DMK, PMK snap ties; Cong not worried
A decision was taken at a high-level committee meeting of the DMK presided over by party president and Chief Minister M Karunanidhi in Chennai on Tuesday evening.Updated: Jun 18, 2008 02:33 IST
Ruling DMK in Tamil Nadu on Tuesday severed its ties with PMK, a key outside ally.
A decision was taken at a high-level committee meeting of the DMK presided over by party president and Chief Minister M Karunanidhi in Chennai on Tuesday evening. Karunanidhi later told reporters that he would not press the UPA to remove the PMK from the alliance at the Centre.
Reacting to the developments in Chennai, Congress spokesman Abhishek Singhvi said: “Naturally these are internal matters of other parties. The Congress would exhort all like-minded formations to stay united and not to allow others to take advantage of divisiveness.’’
Privately Congress leaders believe the DMK-PMK split is unlikely to have any repercussions on the UPA at the Centre. “Both parties are okay with us,’’ said a leader.
In a lengthy resolution passed at the Chennai meeting, the DMK alleged that PMK founder Dr S. Ramadoss was attempting to get ‘cheap political publicity’ by criticising every decision of the DMK government which was against ‘alliance dharma’.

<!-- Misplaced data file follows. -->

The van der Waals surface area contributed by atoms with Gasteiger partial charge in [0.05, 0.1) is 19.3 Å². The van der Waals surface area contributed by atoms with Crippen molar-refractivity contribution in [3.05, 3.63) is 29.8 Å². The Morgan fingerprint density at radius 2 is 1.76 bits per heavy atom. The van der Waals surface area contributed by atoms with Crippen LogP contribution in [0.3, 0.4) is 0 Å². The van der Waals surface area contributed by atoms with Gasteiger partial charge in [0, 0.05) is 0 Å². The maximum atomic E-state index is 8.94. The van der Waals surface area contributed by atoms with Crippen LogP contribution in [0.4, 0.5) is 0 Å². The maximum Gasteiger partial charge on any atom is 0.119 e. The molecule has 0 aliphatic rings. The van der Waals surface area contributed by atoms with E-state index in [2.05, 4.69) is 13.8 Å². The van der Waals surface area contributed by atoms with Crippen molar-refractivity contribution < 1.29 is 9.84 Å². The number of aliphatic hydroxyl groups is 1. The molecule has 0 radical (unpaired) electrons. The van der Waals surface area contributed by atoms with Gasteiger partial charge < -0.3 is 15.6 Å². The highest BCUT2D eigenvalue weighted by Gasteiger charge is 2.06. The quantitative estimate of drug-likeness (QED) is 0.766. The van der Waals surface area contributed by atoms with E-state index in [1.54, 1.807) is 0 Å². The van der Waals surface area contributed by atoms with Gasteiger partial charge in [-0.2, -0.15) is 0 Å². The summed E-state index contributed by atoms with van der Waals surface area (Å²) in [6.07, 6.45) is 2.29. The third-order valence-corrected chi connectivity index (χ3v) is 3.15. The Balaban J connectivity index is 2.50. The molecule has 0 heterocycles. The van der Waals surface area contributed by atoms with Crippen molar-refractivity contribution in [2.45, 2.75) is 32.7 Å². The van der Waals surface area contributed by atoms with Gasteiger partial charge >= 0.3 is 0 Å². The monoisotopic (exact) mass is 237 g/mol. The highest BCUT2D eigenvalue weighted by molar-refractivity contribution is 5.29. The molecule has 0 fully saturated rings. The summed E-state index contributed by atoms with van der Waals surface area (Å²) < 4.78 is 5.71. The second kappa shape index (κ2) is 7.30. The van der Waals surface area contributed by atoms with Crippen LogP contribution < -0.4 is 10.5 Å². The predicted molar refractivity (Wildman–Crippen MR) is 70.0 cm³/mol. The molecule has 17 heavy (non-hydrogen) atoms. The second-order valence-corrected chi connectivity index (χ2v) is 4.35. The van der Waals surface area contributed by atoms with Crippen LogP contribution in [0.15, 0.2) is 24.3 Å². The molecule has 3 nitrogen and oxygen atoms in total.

Explaining the reasons for snapping ties, Karunanidhi referred to threats made by PMK leader J. Guru against DMK leaders and said he heard the CD containing the ‘inflamatory speech’ of Guru for the first time only on June 13.
The resolution said Dr Ramadoss had neither denied Guru’s speech and nor expressed regret for it. The Chief Minister, acting on the ‘false information’ of Ramadoss, had transferred DIG, Tiruchirapalli, the resolution said.
“Despite this, Dr Ramadoss did not take action against Guru. Instead, Ramadoss’ interviews to media ‘sounded like the background music’ for Guru’s remarks. His remarks were not aimed at solving the problems between the DMK and PMK’, the resolution said.
The DMK had so far tolerated all the criticisms by the PMK only with an aim that any action would provide ammunition for the ‘enemies’.